March 20, 2020

Be Our Guest / Elliott Bedford

Assisted suicide vs. palliative care: What’s the difference? Everything

Elliott BedfordRecently, our state legislature considered a bill to decriminalize the practice of physicians who might assist in their patient’s death by suicide. Thanks to efforts like those of our own Indiana Catholic Conference, the bill—the fourth attempt since 2017—failed to move forward. Yes, we get a reprieve, but recognize: these attempts will continue. Persistence is the strategy of this assisted suicide movement.

Another facet of their strategy is perverting language. You will see proponents obfuscate and use euphemisms like “death with dignity” or “aid-in-dying.” Most heinously, they will claim this is nothing more than palliative care. Nothing could be further from the truth.

Let’s start to draw the distinction by clarifying some key terms.

First, palliate means “to cloak.” The image should be familiar to us Catholics: when they are appointed, archbishops, for instance, receive from the bishop of Rome a vestige of a shepherd’s cloak (i.e., a pallium) as a sign of their office.

In a similar way, palliative care seeks to cloak the pain and symptoms of a medical condition or disease. The goal is to minimize suffering so you can live as well as possible amid the limitations that come from the condition. It’s a good means toward a good end. In this way, palliative care can be used alongside curative interventions, or by itself if comfort is the only goal of treatment. Palliative care is what allows us to say, “care always, even if there is no cure.”

Second, suicide means “willful self-killing.” That is, it is an action in which death is chosen for itself or as a means to something else. To be “assisted” means, in this case, a physician is administratively essential because they prescribe the death-inducing pharmacologic cocktail.

Advocates typically claim this option is necessary to help patients avoid a “death without dignity” due to excessive pain or loss of autonomy. The academic research shows that, in practice, patients often cite they want to avoid future pain or ‘being a burden” on their family or society.

The motives, concerns and fears of patients are certainly valid; the problem is the means by which they are trying to address those concerns. And it is these fears and concerns that the political agenda uses to advance its cause. This agenda will also claim that patients with terminal conditions who chose this course are not choosing suicide since they are already dying. But if that’s true, then no suicide should be problematic: we are all mortals, doomed to die.

Yet, we see clearly how deeply false this is: the death of actor Robin Williams, and the countless young men and women who suffer from this fate, is rightfully mourned as a tragedy. How can suicide be on the one hand, tragic and terrible (even considered a regrettable national epidemic) and, on the other, laudable and “dignified”? It can’t, plain and simple.

I would suggest that, from a spiritual and even pragmatic perspective, assisted suicide is a simple fix, a means to an end: it lets a patient and physician eliminate suffering by helping to eliminate the one who suffers.

True compassion, which means “suffering with” or “in solidarity,” is difficult and draining. It’s time consuming and, yes, involves suffering of our own. But that’s not all.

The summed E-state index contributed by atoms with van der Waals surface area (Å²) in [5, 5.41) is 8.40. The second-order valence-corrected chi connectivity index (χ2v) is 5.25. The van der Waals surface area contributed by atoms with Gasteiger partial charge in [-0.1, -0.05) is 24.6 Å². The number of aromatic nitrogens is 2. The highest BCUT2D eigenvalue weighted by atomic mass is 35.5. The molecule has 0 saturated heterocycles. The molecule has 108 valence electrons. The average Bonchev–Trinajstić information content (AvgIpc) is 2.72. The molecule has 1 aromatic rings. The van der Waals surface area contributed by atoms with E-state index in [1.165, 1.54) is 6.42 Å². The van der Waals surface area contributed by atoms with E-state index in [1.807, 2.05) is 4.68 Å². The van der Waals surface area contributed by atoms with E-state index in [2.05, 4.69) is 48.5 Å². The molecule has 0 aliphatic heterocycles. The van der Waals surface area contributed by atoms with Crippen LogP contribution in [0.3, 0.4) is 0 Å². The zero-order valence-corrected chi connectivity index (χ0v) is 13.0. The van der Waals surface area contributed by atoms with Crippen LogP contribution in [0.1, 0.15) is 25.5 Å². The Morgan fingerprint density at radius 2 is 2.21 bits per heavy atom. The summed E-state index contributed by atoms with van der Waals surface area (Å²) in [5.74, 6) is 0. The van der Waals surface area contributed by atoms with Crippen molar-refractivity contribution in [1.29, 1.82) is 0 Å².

Consider a story told to me by a colleague. Her cousin was diagnosed with a glioblastoma, the same brain cancer that affected Brittany Manyard, who, with national media attention, moved to Oregon to end her life under its law. Instead, my friend’s cousin chose the palliative care route. He spent his remaining days receiving treatment for pain and symptoms, but he chose to forgo any aggressive curative radiation or surgery—they wouldn’t work anyway.

Most importantly, he also spent his time with his dad fishing and watching baseball games, preparing well for death. His dad was his caregiver the whole way. At the end, the father said to his son, “Thank you, for letting me be a father.”

When I told this story to then-Archbishop Joseph W. Tobin, when he was in Indianapolis, he paused and said reflectively, “What an opportunity for grace!” Indeed, grace for every one of them. And grace for us, to learn how to love.

Love doesn’t eliminate the one who suffers or help them eliminate themselves. Love doesn’t run away or abandon the suffering one. Love descends and enters into the suffering of the beloved. Love makes the suffering of the beloved its own. Love places, as it were, the suffering other on its shoulders—like a shepherd’s cloak—and carries the beloved home, to rest and be healed.

The political movement advocating assisted suicide will, indeed, continue. But the true antidote to this societal impulse toward assisted suicide is not to simply say “no.”

We need to lead with our “yes”: “yes” to palliative care, “yes” to the dignity of patients and clinicians, and “yes” to life—even amid its limitations and hardships.

We need to build our resources for palliative care—medical care that treats pain and symptoms in a holistic way to uphold the dignity of the patient no matter their condition or life expectancy.

Advocate for it, support it, ask for it, receive it, recommend it to your loved ones. Now is the time. Don’t miss your opportunity for grace.
 

(Elliott Bedford is the director of Ethics Integration for Ascension Indiana in Indianapolis and a member of the Hospice and Palliative Care Initiative, a collaborative initiative among the Archdiocese of Indianapolis, Ascension St. Vincent and Franciscan Health.)

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